|Company President Steve Stolman|
A very wise and unique individual I have had the good fortune of recently meeting suggested, "You should wear more red." It was a comment made lightly, but given the source, there's usually some meaning behind it. I considered that I really didn't have any red clothing. . . and certainly there was no red in my home. Scalamandré and I were about to embark on a red hot love affair, fusing the worlds of fashion, home decor, and the bold spirit only the color red can truly provoke within the human spirit.
Colors matter. They speak.
Change is a necessary exploration, but not an empirical standard for better. Back to getting it right the first time, and doing what you do best. Sometimes, to resurrect, one simply needs to reappear, devoid of artifice or fanfare. Reinvention for the sake of novelty defeats the purpose. Truth, and style, stand the test of time. (Click below to read more)
Before I could even begin my search of "red," the color arrived into my life on its own. Black and white and red all over - the iconic pattern. . .and a newspaper if you think about it. Suddenly, as if on call, the iconic red zebra was everywhere. . . but reinvented. Rediscovered. A resurrection. A scarf waving merrily in the wind from the entrance of chic Madison Avenue boutique Infinity - hailed by the New York Times as "smack in the intersection of two unstoppable forces: a neighborhood with high disposable incomes and a critical mass of girls with lofty expectations for their back-to-school wardrobes." It was just a play on the original motif with a much more lenient price tag, but if the motif was flying off the shelves from the "it" NYC private school boutique, then it had truly pervaded the city's zeitgeist.
It was my first purchase - there was something familiar and wonderful about the pattern - on a scarf, it transcended the world of home decor into a personal statement, worn boldly around the neck.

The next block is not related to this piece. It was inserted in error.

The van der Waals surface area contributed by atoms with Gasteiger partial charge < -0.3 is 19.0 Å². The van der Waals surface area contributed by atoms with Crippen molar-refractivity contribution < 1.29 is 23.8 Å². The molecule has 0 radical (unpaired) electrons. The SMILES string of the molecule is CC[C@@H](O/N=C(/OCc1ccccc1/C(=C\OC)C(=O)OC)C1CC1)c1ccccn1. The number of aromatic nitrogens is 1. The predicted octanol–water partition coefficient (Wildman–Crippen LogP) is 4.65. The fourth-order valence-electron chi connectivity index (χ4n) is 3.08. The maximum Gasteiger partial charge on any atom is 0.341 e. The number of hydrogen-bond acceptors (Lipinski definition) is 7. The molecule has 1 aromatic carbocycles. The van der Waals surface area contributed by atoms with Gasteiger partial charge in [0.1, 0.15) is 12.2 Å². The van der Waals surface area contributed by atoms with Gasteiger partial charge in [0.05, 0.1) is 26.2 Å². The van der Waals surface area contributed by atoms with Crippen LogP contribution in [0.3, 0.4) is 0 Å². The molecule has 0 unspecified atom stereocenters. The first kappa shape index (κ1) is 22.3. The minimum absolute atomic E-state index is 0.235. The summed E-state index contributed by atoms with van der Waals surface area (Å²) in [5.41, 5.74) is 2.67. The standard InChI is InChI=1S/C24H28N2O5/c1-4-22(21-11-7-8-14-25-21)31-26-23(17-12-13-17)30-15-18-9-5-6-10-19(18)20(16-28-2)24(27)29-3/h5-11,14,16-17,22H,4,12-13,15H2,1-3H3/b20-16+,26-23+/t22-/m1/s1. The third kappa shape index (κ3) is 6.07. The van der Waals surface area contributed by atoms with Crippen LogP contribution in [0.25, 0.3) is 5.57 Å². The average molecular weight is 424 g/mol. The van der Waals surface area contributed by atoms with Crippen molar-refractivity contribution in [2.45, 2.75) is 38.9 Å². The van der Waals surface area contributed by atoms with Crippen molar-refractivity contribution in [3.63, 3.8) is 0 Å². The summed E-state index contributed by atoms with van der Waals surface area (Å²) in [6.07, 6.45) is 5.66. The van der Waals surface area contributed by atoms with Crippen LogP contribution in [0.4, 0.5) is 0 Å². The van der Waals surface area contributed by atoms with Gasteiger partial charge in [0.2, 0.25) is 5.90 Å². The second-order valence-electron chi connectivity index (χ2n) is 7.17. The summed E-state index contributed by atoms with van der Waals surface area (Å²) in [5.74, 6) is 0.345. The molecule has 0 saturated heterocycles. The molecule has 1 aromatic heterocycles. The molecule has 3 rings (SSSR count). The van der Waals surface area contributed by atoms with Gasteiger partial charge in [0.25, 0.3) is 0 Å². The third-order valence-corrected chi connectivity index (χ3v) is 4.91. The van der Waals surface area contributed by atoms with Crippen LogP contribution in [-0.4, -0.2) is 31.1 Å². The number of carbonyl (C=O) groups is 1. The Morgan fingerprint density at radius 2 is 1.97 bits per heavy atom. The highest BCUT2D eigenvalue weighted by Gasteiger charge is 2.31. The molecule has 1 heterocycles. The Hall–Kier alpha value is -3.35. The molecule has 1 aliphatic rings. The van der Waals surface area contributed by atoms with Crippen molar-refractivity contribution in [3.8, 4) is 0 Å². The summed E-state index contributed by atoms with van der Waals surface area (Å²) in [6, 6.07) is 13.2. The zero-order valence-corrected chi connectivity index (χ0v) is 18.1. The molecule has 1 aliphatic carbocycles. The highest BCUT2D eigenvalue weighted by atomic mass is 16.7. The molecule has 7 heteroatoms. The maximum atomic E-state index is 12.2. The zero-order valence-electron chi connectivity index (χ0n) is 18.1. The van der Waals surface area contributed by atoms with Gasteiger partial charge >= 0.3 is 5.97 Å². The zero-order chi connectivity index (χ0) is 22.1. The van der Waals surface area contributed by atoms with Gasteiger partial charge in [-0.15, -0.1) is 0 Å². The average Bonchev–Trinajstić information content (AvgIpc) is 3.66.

The print was merely reminiscent of the real deal - not an actual product of the House of Scalamandré, and only served to intensify the hunt. Still, it was a fun piece from Fred Flare for $25 and a new burst of color in my life. The authentic scarf below remains irreplaceable as the ultimate purchase!
Still, I began to see the zed zebra everywhere - even in a cheeky neon orange - a playful nod to the iconic original - wrapped around a chic city gal exiting Central Park on Fifth Avenue (from Holly Green's Infinity, of course!):
A few weeks later, I found myself in Gracious Home on the day they were setting up the dramatic Scalamandré bedding display, and there it was again. . .
It was time for my first authentic purchase. . . as soon as I got home, I place the treasured pillow on a chair next to another Italian muse - Fornasetti's woman, and my stylish shih tzu puppy (also Italian, but don't ask why) Luigi Maestro. Loyal readers will already know why I remain forever mesmerized by all things Fornasetti. The zebra and the woman were meant to be placed together. Luigi somehow worked in the mix, as well, but he was told it was a one time deal, and that peeing at any point was unacceptable. Click on image below to follow my Scalamandré board on Pinterest.
I have an overwhelming urge at several points during the day to make a mad dash to Bloomingdales and buy the entire collection. Okay, realistically maybe more along the lines of two plates to simply stash away. I have written before about my mother's "gift chest" - a childhood memory which still makes me smile. Whenever she came across a "perfect" hostess gift, or a card which captured a sentiment "just right," she would purchase it for the gift chest even when there was no recipient or event calling for it at the time. It was that important to her to bring something special when visiting someone's home - flowers and wine were appreciated, but lacked imagination. Like Mrs. Dalloway, she bought the flowers herself.
Mom was - and continues to be - a little bit of a red zebra in my life.
The New York Times recently covered how the craze all started, and the reason why zebras run rampant once again: